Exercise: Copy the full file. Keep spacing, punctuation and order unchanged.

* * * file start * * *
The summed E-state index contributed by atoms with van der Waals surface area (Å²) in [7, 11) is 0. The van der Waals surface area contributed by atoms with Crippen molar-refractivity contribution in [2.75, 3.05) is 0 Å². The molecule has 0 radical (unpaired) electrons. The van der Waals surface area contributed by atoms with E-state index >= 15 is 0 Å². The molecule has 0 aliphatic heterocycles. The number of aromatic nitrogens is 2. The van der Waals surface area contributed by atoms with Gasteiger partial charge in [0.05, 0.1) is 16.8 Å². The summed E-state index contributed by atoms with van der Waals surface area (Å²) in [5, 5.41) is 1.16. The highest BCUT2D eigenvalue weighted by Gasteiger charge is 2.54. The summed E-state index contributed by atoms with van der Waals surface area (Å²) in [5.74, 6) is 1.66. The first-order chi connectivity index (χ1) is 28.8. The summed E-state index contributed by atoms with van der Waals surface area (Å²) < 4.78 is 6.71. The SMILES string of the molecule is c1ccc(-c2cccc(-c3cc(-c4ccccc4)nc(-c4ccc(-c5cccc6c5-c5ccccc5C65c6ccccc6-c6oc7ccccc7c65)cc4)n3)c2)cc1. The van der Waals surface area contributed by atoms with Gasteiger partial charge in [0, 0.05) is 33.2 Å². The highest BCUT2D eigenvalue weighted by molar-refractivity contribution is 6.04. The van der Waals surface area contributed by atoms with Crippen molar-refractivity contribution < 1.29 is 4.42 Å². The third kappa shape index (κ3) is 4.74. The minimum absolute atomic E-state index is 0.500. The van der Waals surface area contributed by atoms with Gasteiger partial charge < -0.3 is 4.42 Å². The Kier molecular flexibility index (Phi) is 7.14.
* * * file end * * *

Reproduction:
The summed E-state index contributed by atoms with van der Waals surface area (Å²) in [7, 11) is 0. The van der Waals surface area contributed by atoms with Crippen molar-refractivity contribution in [2.75, 3.05) is 0 Å². The molecule has 0 radical (unpaired) electrons. The van der Waals surface area contributed by atoms with E-state index >= 15 is 0 Å². The molecule has 0 aliphatic heterocycles. The number of aromatic nitrogens is 2. The van der Waals surface area contributed by atoms with Gasteiger partial charge in [0.05, 0.1) is 16.8 Å². The summed E-state index contributed by atoms with van der Waals surface area (Å²) in [5, 5.41) is 1.16. The highest BCUT2D eigenvalue weighted by Gasteiger charge is 2.54. The summed E-state index contributed by atoms with van der Waals surface area (Å²) in [5.74, 6) is 1.66. The first-order chi connectivity index (χ1) is 28.8. The summed E-state index contributed by atoms with van der Waals surface area (Å²) < 4.78 is 6.71. The SMILES string of the molecule is c1ccc(-c2cccc(-c3cc(-c4ccccc4)nc(-c4ccc(-c5cccc6c5-c5ccccc5C65c6ccccc6-c6oc7ccccc7c65)cc4)n3)c2)cc1. The van der Waals surface area contributed by atoms with Gasteiger partial charge in [0, 0.05) is 33.2 Å². The highest BCUT2D eigenvalue weighted by molar-refractivity contribution is 6.04. The van der Waals surface area contributed by atoms with Crippen molar-refractivity contribution < 1.29 is 4.42 Å². The third kappa shape index (κ3) is 4.74. The minimum absolute atomic E-state index is 0.500. The van der Waals surface area contributed by atoms with Gasteiger partial charge < -0.3 is 4.42 Å². The Kier molecular flexibility index (Phi) is 7.14.